The assumption that every car has a human driving it, is being updated, though gradually.
In 2014 the U.N. amended its 46 year old rule to allow self driving cars, largely at the urging of Germany, Italy, and France.
The homes of some big car makers that are developing the machine.
The new language states that a driver must be behind the wheel.
And can take control back at a moments notice.
But, that they may legally pull back from managing the wheel and pedals for some extended period.
Notably this UN convention though, has never covered Japan.
China, or the US.
In America, four US states and the District of Columbia, have legalized autonomous cars on public roads, though for testing and with a human standing by.
Another 11 are considering the idea.
12 states have already done so and said, no.
This sets up a problem in the huge and lucrative US car market.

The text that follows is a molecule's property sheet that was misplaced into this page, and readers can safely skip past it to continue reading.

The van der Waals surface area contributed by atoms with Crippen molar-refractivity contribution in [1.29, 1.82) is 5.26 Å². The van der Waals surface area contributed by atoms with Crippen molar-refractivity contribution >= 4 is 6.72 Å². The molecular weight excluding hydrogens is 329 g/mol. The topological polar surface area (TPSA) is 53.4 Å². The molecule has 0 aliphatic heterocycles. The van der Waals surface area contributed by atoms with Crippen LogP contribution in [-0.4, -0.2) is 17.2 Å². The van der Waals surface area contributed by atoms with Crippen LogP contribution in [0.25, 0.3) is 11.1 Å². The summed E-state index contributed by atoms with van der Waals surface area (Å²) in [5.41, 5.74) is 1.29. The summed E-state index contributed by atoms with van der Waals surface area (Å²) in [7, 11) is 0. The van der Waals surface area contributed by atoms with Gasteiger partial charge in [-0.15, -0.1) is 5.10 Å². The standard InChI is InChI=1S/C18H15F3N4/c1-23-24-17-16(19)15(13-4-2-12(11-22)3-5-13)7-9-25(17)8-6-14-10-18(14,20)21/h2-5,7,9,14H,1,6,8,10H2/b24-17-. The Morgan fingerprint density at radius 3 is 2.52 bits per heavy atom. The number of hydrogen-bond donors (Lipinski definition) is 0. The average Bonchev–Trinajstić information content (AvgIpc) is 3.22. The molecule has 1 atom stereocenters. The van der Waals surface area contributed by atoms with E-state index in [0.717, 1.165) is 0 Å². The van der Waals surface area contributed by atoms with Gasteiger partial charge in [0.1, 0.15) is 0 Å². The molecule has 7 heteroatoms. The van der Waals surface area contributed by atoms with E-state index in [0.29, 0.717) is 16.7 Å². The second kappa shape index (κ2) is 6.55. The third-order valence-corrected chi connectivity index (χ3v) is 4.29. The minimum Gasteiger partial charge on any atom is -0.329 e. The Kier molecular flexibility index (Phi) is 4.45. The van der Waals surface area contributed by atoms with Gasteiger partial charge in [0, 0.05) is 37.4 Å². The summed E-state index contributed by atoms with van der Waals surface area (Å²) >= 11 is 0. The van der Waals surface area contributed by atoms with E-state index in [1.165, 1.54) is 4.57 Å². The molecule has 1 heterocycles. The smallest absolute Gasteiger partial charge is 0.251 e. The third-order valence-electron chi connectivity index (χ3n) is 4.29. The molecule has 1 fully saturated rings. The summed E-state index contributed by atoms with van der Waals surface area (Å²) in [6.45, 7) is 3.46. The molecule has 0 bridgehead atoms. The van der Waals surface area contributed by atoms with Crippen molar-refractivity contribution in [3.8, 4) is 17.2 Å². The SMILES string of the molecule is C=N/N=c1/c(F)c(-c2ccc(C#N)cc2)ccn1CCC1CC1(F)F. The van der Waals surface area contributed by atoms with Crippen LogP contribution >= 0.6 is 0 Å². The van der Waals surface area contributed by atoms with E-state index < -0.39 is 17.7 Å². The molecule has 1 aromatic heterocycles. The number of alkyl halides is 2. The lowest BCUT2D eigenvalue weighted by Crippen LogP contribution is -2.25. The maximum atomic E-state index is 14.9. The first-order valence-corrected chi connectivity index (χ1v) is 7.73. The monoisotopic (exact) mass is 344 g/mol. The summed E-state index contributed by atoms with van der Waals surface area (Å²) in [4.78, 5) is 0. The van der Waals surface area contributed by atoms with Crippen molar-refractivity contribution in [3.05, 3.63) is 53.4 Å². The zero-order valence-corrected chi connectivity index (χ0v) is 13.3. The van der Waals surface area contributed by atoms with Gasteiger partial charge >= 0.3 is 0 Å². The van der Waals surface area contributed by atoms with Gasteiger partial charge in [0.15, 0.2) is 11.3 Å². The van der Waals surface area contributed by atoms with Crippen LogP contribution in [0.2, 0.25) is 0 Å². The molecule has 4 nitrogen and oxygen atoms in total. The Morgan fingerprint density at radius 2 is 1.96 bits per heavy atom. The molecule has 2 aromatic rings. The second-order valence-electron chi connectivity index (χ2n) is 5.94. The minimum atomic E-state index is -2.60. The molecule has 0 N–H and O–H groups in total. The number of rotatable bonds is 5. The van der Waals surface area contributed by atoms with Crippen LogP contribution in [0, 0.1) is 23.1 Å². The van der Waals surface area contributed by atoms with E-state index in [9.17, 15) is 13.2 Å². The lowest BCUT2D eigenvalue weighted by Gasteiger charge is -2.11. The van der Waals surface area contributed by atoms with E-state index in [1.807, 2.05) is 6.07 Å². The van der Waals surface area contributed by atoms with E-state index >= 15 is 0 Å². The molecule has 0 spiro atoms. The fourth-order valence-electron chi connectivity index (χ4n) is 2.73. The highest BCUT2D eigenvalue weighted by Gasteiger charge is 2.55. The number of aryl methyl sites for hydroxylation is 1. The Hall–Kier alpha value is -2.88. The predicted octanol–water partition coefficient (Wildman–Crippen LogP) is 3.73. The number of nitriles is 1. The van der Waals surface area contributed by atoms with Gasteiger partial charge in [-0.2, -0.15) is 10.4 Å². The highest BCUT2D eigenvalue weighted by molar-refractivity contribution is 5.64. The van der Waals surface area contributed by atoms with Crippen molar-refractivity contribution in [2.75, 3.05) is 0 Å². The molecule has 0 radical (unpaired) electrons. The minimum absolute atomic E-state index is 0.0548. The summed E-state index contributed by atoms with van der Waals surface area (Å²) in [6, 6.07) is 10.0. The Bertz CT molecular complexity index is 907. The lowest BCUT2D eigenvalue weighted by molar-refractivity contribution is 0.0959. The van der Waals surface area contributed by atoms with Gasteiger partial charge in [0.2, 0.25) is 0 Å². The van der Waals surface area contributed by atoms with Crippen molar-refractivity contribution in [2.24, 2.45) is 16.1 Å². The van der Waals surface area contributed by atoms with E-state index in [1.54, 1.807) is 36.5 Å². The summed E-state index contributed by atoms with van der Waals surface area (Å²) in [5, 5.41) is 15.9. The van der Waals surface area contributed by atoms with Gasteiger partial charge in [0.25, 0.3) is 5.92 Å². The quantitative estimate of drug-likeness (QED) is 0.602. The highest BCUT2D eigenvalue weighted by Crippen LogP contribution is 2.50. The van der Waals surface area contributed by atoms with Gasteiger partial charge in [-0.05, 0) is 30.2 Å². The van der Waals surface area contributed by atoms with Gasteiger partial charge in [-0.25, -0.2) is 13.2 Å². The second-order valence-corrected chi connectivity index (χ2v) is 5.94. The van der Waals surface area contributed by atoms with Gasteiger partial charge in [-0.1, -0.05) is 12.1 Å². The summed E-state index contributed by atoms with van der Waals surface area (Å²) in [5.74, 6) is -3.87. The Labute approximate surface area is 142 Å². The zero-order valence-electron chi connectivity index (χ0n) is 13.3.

Insurance companies are the other major rule maker, if you will.
So far, they envision a world where the driver is still fully responsible, though there's been a call by California insurers to have car makers shoulder some or all of the liability around autonomous accidents.
A 2014 study by the Rand Corporation looked at that idea and theorized it could quickly throw a lot of cold water on self-driving cars, or limit the technology to high priced flagships where the volumes are low and the price is high enough to fund the additional liability.
But that puts the self driving car's benefits into a lot fewer people's hands.
Much more to come on this, of course.
One day it may pay to double check who is liable in an accident, you or maybe your car mate.
More realities of modern driving revealed now at cnetoncars.com.
Click on Smarter Drivers.